If you follow my blog or social media accounts (or know me in my non-electronic form) you see/hear me say “never give up” all the time. It’s my thing. Never give up on your dreams. I’m a firm believer that persistence can get you any place you want to go. BUT, I’m slowly realizing, sometimes it’s okay to take a breath.

I set lofty goals on how much writing I’m going to get done on a particular day and dig in. I’ll sit in front of my keyboard until my brain turns to pudding. But I keep on going, spinning over the same thing without much forward motion, because, damn it, I’ve set a goal and I’m going to meet or beat it. So, I keep rewriting that paragraph, not liking it anymore on the tenth version than I did the first. Or I’ll rearranging a sentence over and over wondering if I repeated a word or just think I did because I’ve read the same sentence twenty-five times in a row now? I tell myself don’t give up, you have five more pages left to write/revise today and I push through.

I usually make or exceed my already sporty goals, but fall into bed like a zombie way past any decent bedtime not always happy with the way I ended and with nothing accomplished around my house. I’ve found that when I come back to my writing the next day I go back and whip right through whatever I’d been spinning on. So, my stubborn side is slowly accepting that taking a breath has some merit, too. I’m trying to be more aware and when I realize I’m in the throes of a spin, I make a note to reword this or rearrange that—if I’m not sure what’s bothering me, I’ll just make a generic note to review or reassess—and walk away. I’ve usually accomplished quite a bit by the time I hit a wall (i.e. get tired) and have the problem fixed first things the next day. When I give my brain a rest, my dogs get an extra round of frisbee, or I get a load of laundry or dishes done before I run out of clean things, or I get to read a few more pages of a book before I fall asleep (YAY). I still say never give up on your dreams, but I think you can also be kind to yourself in the process.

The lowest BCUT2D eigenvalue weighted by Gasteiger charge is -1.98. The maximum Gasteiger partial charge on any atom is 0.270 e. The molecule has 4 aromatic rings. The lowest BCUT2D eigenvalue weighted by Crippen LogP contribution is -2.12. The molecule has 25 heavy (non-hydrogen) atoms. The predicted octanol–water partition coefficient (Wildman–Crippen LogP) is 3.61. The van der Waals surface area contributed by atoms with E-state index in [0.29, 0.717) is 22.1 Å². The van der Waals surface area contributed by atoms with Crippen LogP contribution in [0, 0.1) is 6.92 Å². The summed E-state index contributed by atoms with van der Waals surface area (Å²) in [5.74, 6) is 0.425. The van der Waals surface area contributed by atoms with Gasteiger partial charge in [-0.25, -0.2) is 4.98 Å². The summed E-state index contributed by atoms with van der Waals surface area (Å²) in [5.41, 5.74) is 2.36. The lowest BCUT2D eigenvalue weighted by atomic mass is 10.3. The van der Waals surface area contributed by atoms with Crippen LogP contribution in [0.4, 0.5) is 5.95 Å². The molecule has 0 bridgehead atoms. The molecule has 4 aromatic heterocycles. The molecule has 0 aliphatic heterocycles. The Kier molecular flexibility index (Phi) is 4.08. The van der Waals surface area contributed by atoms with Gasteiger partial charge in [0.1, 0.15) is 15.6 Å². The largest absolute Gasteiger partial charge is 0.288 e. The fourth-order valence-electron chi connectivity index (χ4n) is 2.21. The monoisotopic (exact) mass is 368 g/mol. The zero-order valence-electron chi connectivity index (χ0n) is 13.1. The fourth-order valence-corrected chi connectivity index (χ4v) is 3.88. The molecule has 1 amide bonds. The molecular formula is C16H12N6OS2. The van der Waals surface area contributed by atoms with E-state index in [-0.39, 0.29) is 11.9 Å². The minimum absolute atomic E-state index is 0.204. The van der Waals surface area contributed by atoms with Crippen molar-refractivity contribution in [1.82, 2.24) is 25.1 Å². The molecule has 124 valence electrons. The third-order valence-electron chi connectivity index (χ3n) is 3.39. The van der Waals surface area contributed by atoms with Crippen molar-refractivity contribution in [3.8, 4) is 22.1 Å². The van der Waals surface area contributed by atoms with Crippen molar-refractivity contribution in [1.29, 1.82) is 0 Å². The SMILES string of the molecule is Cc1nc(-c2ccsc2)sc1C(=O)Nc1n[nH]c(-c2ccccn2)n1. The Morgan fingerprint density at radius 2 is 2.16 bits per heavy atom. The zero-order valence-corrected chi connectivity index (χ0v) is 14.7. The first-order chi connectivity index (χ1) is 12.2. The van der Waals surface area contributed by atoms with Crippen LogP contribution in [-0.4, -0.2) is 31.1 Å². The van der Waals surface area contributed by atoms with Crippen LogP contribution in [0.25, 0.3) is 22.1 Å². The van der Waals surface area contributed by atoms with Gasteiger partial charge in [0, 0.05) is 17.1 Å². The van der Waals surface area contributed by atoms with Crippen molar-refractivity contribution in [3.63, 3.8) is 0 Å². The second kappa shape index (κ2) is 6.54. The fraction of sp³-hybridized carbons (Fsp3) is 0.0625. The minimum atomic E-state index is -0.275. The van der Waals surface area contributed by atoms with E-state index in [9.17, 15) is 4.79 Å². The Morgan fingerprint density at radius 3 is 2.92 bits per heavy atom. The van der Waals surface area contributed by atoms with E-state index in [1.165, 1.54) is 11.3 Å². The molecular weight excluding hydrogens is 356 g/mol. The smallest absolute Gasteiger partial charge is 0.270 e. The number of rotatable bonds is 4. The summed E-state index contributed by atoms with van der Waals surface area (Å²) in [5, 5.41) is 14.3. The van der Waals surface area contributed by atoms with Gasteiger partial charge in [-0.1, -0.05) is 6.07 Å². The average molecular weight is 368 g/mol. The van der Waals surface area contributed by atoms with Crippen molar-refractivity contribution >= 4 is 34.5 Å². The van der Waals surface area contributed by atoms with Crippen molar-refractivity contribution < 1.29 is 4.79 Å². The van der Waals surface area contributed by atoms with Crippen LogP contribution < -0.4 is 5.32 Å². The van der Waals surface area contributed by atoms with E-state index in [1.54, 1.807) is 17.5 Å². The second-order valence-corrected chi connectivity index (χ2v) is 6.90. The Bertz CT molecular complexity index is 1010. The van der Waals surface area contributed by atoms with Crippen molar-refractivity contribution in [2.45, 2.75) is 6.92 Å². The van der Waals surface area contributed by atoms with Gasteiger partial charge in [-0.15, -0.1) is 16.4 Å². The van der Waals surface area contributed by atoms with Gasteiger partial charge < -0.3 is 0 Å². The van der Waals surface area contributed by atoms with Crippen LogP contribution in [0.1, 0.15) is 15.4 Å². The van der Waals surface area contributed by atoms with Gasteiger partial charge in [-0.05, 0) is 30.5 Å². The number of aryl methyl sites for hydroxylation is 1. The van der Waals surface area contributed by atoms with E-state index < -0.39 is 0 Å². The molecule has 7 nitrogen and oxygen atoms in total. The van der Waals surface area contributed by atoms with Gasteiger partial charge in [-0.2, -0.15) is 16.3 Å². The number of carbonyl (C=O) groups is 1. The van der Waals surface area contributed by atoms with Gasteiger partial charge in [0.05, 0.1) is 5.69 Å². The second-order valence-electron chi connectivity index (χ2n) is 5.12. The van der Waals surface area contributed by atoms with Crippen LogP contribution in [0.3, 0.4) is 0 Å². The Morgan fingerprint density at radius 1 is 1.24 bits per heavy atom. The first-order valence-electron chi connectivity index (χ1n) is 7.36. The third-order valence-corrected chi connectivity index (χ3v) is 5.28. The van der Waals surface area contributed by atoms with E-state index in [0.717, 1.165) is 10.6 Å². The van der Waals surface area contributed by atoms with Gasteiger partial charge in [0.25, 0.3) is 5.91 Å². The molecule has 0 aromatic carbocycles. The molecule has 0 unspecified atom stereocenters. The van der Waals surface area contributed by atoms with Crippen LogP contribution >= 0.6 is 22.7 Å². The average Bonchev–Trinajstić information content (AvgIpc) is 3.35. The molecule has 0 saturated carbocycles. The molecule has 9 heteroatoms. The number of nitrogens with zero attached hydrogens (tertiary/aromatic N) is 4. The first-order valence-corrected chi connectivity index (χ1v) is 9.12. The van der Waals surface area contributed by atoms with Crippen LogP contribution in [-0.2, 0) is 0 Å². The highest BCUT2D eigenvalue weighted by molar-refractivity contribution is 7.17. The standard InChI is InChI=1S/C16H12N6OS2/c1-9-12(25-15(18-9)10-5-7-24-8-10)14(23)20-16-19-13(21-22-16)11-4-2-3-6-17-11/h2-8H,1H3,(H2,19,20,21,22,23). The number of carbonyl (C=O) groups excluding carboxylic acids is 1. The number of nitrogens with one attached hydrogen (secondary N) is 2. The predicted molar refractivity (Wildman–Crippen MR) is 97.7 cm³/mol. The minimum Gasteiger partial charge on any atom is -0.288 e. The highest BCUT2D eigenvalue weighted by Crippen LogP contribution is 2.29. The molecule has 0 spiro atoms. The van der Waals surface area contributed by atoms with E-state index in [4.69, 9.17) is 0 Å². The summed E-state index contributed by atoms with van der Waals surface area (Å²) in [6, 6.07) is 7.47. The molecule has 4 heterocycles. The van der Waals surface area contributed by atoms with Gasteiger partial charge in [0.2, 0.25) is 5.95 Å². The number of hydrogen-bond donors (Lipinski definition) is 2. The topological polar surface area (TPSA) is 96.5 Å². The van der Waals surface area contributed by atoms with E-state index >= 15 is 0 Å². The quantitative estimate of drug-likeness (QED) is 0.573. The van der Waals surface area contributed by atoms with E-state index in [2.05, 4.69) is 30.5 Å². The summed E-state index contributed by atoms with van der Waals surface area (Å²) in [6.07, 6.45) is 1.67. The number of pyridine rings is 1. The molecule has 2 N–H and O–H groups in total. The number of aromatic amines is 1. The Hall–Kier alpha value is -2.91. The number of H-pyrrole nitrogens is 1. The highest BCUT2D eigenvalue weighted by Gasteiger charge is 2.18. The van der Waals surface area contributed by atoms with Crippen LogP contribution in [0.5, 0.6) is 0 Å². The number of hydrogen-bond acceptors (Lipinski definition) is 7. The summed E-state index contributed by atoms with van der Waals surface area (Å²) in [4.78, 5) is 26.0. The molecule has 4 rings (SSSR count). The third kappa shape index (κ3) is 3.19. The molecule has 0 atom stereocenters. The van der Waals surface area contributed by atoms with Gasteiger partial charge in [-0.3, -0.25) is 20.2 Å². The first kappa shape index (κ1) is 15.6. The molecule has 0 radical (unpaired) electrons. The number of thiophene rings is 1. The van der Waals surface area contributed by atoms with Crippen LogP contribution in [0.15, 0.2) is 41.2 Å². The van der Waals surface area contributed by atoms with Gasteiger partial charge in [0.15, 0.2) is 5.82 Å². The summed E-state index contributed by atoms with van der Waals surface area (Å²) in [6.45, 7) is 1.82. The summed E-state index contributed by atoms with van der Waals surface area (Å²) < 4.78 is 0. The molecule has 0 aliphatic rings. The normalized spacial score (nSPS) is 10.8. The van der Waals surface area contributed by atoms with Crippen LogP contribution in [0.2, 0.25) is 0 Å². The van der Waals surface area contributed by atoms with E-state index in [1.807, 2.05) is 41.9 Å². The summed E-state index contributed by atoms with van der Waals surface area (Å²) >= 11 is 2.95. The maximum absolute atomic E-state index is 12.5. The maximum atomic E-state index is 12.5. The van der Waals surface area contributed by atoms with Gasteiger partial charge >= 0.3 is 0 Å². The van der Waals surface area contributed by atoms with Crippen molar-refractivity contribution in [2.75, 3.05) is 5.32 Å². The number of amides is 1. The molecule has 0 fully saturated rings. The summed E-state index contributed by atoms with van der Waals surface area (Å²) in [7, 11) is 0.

Only a few weeks in to this new way of approaching my writing, I’m finding it easier said than done. But I’m trying. I continue to tell myself, that it’s all right, I’ll get there. Just breathe.

Happy Writing (and Breathing)!

Traci

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AND THE (LOGO) WINNER IS…

Back in March, I asked my friends on social media to help select a final logo for my publishing company. This is the one you liked best (me too). Thank you all for helping! Now here’s a little background, in case you’re wondering.